When we sit down and talk to accredited investors about investing in our hard money loans, we often discuss the value of having a fund manager who provides full service management, handling issues such as deal flow, underwriting, and servicing.
But on a larger level, this raises the question of what a fund manager does, exactly. You may have an investment fund manager who takes care of your mutual funds or other investments. But what are the responsibilities of a fund manager when it comes to real estate?
Finding a blend of the right properties that maximizes upside while hedging against exposure.
Let’s say that you want to invest in Sacramento residential properties. Should you place all your capital strictly in single-family homes in a single neighborhood, or just in multi-family units? Almost certainly not. You want to prevent against undue market exposure—being overinvested in a single investment type.
For instance, suppose you invest heavily into multi-family units in Downtown and Midtown Sacramento, as rents have been climbing consistently due to the restricted supply of rentals in that area. Thus, MFHs look like a great investment. But then in 2019, construction on a number of condos and new high-rise apartments in the area is completed, and those units are dumped on the market, and/or commercial growth in Sacramento dumps due to slowdown in the economy. As a result, the value of the units you’ve invested in drops precipitously, and your portfolio as a whole gets hammered.
This is why real estate fund managers will diversify property investments, in terms of both location—perhaps spreading investments across downtown, suburban, and rural areas of a region, or across multiple regions—as well as property types—single homes, MFHs, office buildings, warehouses, retail, raw property, and so on.
They do the groundwork of identifying property types and individual properties that are most likely to increase in value, while hedging those bets by placing investments elsewhere.
While property values across the board may fall to some degree during market downturns, you are protected from seeing your portfolio suffer serious devaluation.
Identifying an appropriate level of debt-to-equity or loan-to-value to protect investment principal.
Whenever investing in a property, whether by directly owning a property or investing in a loan on a property, it’s important to consider how much money you have tied up, versus how much is owed.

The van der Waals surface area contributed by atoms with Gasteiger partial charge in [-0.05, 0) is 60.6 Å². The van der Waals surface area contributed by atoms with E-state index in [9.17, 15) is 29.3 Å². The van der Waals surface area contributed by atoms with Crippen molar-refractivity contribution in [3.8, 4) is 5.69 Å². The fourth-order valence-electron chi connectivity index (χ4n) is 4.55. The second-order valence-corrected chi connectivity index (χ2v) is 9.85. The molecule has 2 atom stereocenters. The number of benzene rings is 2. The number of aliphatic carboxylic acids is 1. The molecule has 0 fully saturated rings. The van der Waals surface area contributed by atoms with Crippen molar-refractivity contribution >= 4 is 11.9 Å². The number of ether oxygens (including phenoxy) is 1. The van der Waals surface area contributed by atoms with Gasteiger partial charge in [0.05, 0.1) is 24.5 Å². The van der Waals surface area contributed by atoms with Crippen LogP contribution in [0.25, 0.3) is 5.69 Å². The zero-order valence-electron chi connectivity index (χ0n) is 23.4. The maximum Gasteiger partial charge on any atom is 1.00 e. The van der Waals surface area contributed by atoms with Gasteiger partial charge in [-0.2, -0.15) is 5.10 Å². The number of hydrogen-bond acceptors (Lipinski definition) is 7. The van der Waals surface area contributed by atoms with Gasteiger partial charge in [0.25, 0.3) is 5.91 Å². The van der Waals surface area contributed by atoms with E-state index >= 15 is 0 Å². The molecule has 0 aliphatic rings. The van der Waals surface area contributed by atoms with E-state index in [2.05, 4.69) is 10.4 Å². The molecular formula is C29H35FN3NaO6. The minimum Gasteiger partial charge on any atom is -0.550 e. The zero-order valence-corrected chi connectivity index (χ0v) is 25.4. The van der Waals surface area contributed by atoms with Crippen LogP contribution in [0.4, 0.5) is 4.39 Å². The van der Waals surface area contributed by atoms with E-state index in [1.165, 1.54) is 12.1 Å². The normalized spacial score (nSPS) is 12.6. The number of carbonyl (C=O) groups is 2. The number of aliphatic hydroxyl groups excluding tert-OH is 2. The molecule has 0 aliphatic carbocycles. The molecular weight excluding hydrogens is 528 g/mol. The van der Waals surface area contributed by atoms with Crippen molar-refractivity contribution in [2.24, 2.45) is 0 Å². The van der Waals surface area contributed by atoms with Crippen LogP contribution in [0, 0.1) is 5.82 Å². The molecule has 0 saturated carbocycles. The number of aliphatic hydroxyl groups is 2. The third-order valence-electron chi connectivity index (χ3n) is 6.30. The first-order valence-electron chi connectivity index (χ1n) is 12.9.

For instance, if you are buying up properties aggressively, and you’re leveraged to the hilt, with your average debt-to-equity being around 4- or 5-to-1—meaning that you’ve paid off around 1/5 to 1/4 of what you owe—that’s a problem. If the market takes a downturn, you have a significantly increased risk of not being able to pay off your mortgages, having your properties repossessed, and losing your capital.
In the same way, investing in property loans can be dicey if the loan-to-value—the amount of the loan divided by the value of the property—is too high. If the borrower defaults on a high LTV loan—say, 80%—you may have a difficult time recouping the full loan amount when repossessing and selling the property.
A real estate manager develops an investment plan in which they identify a ‘safe’ debt-to-equity or loan-to-value ratio, given present and anticipated market conditions. This helps to protect your principal capital, rather than overleveraging yourself chasing after profits.
Providing value and guidance by aligning their interests with investors’ interests.
You know you have a solid real estate fund manager’s interests are aligned with yours. In short, that means that they have skin in the game, investing their personal funds using the same strategies that they apply to your investments.
If you’re investing on your own, or with a fund manager who doesn’t follow their own advice with their own money, then you don’t have any guidance as to the right way to invest. Finding a real estate fund manager who gives you reason to trust them as a bellwether is invaluable for ensuring the security of your investment.
In this respect and many others, the fund manager is a sober-handed captain, using their in-depth knowledge to plot a course that is as beneficial as possible for everyone involved, while avoiding undue risk (again, for everyone involved!).
If you would like to learn more about the value of having a real estate fund manager on your side, and the best route for investing in real estate, Socotra Capital can help. Contact us today by calling 855-889-7626, or by sending us a message through our contact form.